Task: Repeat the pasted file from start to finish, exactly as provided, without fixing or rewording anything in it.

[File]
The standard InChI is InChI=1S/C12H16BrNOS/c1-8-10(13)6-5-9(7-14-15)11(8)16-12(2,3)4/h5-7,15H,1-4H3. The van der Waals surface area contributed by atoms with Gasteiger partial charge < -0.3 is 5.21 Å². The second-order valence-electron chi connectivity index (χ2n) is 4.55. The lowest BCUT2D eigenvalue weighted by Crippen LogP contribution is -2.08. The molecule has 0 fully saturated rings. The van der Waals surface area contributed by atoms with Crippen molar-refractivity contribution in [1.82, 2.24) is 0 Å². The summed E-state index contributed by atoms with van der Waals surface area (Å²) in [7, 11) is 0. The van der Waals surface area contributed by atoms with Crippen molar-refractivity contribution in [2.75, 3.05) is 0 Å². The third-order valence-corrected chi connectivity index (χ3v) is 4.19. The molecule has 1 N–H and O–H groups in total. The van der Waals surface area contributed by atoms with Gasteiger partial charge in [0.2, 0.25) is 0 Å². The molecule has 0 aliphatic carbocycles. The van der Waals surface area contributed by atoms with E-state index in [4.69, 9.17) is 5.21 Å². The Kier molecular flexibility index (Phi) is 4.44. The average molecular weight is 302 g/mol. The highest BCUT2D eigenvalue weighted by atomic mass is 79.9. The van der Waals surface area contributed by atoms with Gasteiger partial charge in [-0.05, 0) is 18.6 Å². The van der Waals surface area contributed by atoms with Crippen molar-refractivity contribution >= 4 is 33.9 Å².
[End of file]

The standard InChI is InChI=1S/C12H16BrNOS/c1-8-10(13)6-5-9(7-14-15)11(8)16-12(2,3)4/h5-7,15H,1-4H3. The van der Waals surface area contributed by atoms with Gasteiger partial charge < -0.3 is 5.21 Å². The second-order valence-electron chi connectivity index (χ2n) is 4.55. The lowest BCUT2D eigenvalue weighted by Crippen LogP contribution is -2.08. The molecule has 0 fully saturated rings. The van der Waals surface area contributed by atoms with Crippen molar-refractivity contribution in [1.82, 2.24) is 0 Å². The summed E-state index contributed by atoms with van der Waals surface area (Å²) in [7, 11) is 0. The van der Waals surface area contributed by atoms with Crippen molar-refractivity contribution in [2.75, 3.05) is 0 Å². The third-order valence-corrected chi connectivity index (χ3v) is 4.19. The molecule has 1 N–H and O–H groups in total. The van der Waals surface area contributed by atoms with Gasteiger partial charge in [0.2, 0.25) is 0 Å². The molecule has 0 aliphatic carbocycles. The van der Waals surface area contributed by atoms with E-state index in [4.69, 9.17) is 5.21 Å². The Kier molecular flexibility index (Phi) is 4.44. The average molecular weight is 302 g/mol. The highest BCUT2D eigenvalue weighted by atomic mass is 79.9. The van der Waals surface area contributed by atoms with Gasteiger partial charge in [-0.05, 0) is 18.6 Å². The van der Waals surface area contributed by atoms with Crippen molar-refractivity contribution >= 4 is 33.9 Å².